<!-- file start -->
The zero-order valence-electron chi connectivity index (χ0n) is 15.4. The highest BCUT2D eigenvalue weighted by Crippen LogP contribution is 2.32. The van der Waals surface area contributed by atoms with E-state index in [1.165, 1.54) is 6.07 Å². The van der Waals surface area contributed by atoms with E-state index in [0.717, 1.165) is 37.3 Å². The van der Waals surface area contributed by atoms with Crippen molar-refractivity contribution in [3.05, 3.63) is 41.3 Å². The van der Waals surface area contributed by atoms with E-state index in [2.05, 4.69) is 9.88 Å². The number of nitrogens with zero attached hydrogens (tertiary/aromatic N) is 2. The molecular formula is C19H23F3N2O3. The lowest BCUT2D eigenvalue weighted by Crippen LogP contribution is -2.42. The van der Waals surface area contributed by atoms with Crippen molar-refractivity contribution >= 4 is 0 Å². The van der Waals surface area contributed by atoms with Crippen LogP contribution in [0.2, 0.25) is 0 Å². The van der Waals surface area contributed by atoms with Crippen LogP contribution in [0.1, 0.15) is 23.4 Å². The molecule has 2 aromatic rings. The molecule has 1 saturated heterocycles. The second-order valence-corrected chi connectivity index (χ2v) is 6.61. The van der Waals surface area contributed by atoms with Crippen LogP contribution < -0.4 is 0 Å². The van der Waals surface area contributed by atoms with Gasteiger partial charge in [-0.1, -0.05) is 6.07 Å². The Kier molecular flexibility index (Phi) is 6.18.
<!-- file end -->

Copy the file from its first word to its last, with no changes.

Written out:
The zero-order valence-electron chi connectivity index (χ0n) is 15.4. The highest BCUT2D eigenvalue weighted by Crippen LogP contribution is 2.32. The van der Waals surface area contributed by atoms with E-state index in [1.165, 1.54) is 6.07 Å². The van der Waals surface area contributed by atoms with E-state index in [0.717, 1.165) is 37.3 Å². The van der Waals surface area contributed by atoms with Crippen molar-refractivity contribution in [3.05, 3.63) is 41.3 Å². The van der Waals surface area contributed by atoms with E-state index in [2.05, 4.69) is 9.88 Å². The number of nitrogens with zero attached hydrogens (tertiary/aromatic N) is 2. The molecular formula is C19H23F3N2O3. The lowest BCUT2D eigenvalue weighted by Crippen LogP contribution is -2.42. The van der Waals surface area contributed by atoms with Crippen molar-refractivity contribution >= 4 is 0 Å². The van der Waals surface area contributed by atoms with Crippen LogP contribution in [0.2, 0.25) is 0 Å². The van der Waals surface area contributed by atoms with Crippen LogP contribution in [0.1, 0.15) is 23.4 Å². The molecule has 2 aromatic rings. The molecule has 1 saturated heterocycles. The second-order valence-corrected chi connectivity index (χ2v) is 6.61. The van der Waals surface area contributed by atoms with Crippen LogP contribution < -0.4 is 0 Å². The van der Waals surface area contributed by atoms with Gasteiger partial charge in [-0.1, -0.05) is 6.07 Å². The Kier molecular flexibility index (Phi) is 6.18.